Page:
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Appraisal of diagnosis and surgical approach for Mirizzi syndrome

Authors


  • Y. Cui MD, PhD; Y. Liu MD; Z. Li MD, PhD; E. Zhao MD; H. Zhang MD; N. Cui MD, PhD.

Correspondence

Dr Naiqiang Cui, Department of Surgery, Tianjin Nankai Hospital, Nankai Clinical School of Medicine, Tianjin Medical University, 122 Sanwei Road, Nankai District, Tianjin 300100, China. Email: yfcuink@hotmail.com

Abstract

Background

Mirizzi syndrome is an important and rare complication of gallstone disease. This study aims to evaluate the treatment approach by analysing the diagnostic method and the outcome of surgical treatment in our hospital.

Methods

We retrospectively analysed the data of 198 patients with Mirizzi syndrome between January 2004 and January 2010. The records were reviewed for demography, clinical presentation, diagnostic method, operative procedure, postoperative complication and follow-up.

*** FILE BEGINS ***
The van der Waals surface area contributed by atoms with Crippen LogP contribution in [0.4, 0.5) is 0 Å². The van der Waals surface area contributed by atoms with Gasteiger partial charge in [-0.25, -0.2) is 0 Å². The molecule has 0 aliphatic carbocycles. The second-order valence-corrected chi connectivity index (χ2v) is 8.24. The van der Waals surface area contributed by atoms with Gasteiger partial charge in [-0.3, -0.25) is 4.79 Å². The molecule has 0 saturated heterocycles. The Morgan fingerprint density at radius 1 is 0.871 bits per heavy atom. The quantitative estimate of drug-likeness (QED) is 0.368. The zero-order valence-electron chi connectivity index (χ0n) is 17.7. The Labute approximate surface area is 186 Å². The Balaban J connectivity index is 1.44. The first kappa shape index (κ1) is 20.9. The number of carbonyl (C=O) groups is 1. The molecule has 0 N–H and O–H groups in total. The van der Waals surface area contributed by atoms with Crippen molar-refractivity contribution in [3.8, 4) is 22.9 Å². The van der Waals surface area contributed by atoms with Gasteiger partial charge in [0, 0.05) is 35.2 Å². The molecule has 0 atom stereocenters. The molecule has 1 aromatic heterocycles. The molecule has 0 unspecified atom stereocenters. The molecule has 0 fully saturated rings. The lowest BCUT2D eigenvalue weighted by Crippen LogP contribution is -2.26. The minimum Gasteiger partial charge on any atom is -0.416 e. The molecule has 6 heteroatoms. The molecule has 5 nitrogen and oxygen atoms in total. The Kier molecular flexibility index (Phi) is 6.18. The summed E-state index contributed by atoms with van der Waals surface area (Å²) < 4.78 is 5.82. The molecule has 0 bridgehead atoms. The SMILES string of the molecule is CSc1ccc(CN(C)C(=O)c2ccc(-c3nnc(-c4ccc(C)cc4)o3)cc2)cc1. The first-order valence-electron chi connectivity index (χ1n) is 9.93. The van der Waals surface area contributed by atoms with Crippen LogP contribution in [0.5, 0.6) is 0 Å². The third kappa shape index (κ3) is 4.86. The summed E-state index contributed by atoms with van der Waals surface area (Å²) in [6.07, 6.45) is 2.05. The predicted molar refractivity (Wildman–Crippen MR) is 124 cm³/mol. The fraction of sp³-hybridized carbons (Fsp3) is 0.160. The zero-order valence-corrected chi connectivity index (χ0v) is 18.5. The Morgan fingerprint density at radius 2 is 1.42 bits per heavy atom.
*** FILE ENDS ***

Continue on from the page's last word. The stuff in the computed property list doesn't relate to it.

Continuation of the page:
Results

The incidence of Mirizzi syndrome was 0.66% of 29 875 patients who underwent cholecystectomy for cholelithiasis. The incidence of types I, II, III and IV was 59.1%, 24.7%, 13.1% and 3.1%, respectively. In this study, ultrasonography and magnetic resonance cholangiopancreatography (MRCP) could have the suspicion of Mirizzi syndrome in 77.8% and 82.3% of cases. Cholecystectomy also has been shown to be effective for type I Mirizzi syndrome. Our common surgical approach in Mirizzi syndrome types II and III was partial cholecystectomy without removal of the portion of gallbladder around the fistula margin. For some cases, choledochoplasty was needed. For Mirizzi syndrome type IV, we performed hepaticojejunostomy for all patients.

Conclusion

Ultrasound, MRCP and endoscopic retrograde cholangiopancreatography in combination with choledochoscope procedure in operation could improve the diagnostic sensitivity of Mirizzi syndrome. Intraoperative choledochoscope is effective to confirm Mirizzi syndrome during operation. Open surgery is the current standard for managing patients with Mirizzi syndrome. Laparoscopic surgery should be confined to Mirizzi syndrome type I and patients should be selected very strictly.

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